Getting the skinny on Vista security
Microsoft Windows is the world's most popular family of desktop operating systems. It has also been the computing world's biggest target, with frequent attacks on its Web browser, e-mail client, and other features. So Microsoft has issued a constant stream of updates to repair breaches in Windows' security. Despite these efforts, Microsoft has endured frequent criticism, much of it deserved, from users irritated by the continuing battle to secure systems and frustrated by ongoing losses of productivity, personal information, and privacy.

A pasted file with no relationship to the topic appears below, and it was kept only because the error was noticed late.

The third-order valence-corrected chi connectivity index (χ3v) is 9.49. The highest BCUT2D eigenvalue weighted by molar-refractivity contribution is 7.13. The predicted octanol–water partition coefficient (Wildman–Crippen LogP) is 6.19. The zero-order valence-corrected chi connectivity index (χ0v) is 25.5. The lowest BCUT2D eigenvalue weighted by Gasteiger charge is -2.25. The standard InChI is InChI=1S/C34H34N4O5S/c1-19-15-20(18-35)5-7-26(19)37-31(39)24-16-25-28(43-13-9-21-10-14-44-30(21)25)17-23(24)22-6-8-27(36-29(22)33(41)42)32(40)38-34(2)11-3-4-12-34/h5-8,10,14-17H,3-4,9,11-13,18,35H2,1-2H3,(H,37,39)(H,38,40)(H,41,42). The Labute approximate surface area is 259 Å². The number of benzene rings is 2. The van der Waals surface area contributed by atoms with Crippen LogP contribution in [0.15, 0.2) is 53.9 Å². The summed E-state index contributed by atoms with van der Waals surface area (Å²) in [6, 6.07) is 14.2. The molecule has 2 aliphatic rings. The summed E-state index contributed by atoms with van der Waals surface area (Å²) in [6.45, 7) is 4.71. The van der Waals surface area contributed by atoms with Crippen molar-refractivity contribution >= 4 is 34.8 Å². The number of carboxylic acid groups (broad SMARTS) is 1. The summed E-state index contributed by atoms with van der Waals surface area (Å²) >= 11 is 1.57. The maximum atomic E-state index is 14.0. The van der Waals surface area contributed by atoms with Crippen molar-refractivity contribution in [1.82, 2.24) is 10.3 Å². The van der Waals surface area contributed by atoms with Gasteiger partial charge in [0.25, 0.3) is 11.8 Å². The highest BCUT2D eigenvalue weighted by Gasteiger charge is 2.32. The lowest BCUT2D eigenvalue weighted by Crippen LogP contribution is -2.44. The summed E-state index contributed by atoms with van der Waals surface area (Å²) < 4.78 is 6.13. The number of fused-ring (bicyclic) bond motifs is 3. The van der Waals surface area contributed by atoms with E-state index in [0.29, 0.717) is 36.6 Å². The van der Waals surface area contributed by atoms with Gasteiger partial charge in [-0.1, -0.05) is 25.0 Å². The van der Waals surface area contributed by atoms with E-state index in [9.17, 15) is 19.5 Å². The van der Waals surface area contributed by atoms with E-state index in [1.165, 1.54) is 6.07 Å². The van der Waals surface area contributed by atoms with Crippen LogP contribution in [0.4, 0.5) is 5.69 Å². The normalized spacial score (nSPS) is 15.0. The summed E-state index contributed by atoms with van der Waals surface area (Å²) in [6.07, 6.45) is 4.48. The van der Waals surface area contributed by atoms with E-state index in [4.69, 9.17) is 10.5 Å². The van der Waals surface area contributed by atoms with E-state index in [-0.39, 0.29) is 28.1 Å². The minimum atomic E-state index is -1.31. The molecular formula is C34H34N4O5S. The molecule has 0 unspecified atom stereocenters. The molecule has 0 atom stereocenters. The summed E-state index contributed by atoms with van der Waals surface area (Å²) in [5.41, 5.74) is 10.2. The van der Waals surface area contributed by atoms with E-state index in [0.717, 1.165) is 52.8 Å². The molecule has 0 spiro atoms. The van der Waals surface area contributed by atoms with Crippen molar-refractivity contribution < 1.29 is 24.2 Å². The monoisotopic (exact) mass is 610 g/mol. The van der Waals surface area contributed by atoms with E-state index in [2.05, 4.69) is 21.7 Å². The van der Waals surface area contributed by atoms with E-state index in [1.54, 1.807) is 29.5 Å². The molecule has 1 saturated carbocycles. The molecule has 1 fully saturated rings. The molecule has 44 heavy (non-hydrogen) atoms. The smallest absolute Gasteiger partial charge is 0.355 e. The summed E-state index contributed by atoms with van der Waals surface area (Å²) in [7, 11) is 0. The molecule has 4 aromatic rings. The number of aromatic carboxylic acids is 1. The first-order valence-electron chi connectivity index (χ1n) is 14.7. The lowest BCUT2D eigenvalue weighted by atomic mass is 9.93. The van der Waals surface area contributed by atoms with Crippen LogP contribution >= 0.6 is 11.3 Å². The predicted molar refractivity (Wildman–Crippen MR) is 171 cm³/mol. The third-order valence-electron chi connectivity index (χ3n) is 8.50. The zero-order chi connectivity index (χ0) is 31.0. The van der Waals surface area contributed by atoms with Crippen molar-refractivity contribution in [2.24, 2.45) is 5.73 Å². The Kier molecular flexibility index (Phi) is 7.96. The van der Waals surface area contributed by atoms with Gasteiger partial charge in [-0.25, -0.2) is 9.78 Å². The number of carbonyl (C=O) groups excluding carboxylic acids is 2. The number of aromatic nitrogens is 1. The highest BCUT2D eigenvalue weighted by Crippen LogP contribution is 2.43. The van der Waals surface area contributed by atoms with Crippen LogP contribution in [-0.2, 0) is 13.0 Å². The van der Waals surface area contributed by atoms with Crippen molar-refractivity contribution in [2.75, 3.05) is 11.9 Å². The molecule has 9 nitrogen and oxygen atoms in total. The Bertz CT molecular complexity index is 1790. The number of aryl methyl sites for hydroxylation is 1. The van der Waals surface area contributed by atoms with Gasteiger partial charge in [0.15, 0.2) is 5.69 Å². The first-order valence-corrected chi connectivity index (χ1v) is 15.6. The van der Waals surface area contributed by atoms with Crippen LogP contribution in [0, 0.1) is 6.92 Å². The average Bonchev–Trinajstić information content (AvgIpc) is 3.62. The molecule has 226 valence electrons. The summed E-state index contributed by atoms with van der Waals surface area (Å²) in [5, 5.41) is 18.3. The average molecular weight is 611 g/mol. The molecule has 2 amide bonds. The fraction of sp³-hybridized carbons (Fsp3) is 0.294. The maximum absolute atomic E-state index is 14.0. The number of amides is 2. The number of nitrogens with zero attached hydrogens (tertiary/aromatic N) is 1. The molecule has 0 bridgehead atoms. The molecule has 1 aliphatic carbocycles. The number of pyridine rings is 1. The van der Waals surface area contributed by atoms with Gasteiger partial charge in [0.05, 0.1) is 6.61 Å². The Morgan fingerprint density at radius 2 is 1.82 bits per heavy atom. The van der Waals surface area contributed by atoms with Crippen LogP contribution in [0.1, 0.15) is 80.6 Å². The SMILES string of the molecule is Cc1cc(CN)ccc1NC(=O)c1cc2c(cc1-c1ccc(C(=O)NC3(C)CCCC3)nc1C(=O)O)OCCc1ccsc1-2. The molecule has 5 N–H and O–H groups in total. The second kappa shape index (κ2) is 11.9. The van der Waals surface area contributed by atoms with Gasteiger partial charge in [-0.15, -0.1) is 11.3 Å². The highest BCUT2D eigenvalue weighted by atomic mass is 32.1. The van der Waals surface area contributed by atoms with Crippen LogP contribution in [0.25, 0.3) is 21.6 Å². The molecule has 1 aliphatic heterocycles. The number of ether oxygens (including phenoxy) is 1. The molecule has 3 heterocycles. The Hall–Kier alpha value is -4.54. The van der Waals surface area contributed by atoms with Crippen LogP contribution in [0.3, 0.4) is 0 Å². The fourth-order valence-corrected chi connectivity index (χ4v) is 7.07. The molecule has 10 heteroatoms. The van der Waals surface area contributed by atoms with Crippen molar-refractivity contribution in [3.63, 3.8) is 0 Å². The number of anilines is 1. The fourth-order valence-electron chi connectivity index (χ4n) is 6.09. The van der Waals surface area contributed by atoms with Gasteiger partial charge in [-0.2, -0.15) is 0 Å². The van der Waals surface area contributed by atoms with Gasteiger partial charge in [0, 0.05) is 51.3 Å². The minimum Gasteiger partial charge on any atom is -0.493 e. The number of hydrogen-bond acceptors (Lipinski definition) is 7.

Microsoft hopes to turn the tide with Vista, the latest Windows upgrade, which debuted for consumers Jan. 29. Windows Vista contains Microsoft's most comprehensive collection of desktop-security features. But many of the safeguards are real departures from previous practice, and part of the method for benefiting from Vista's security features is knowing how they work.
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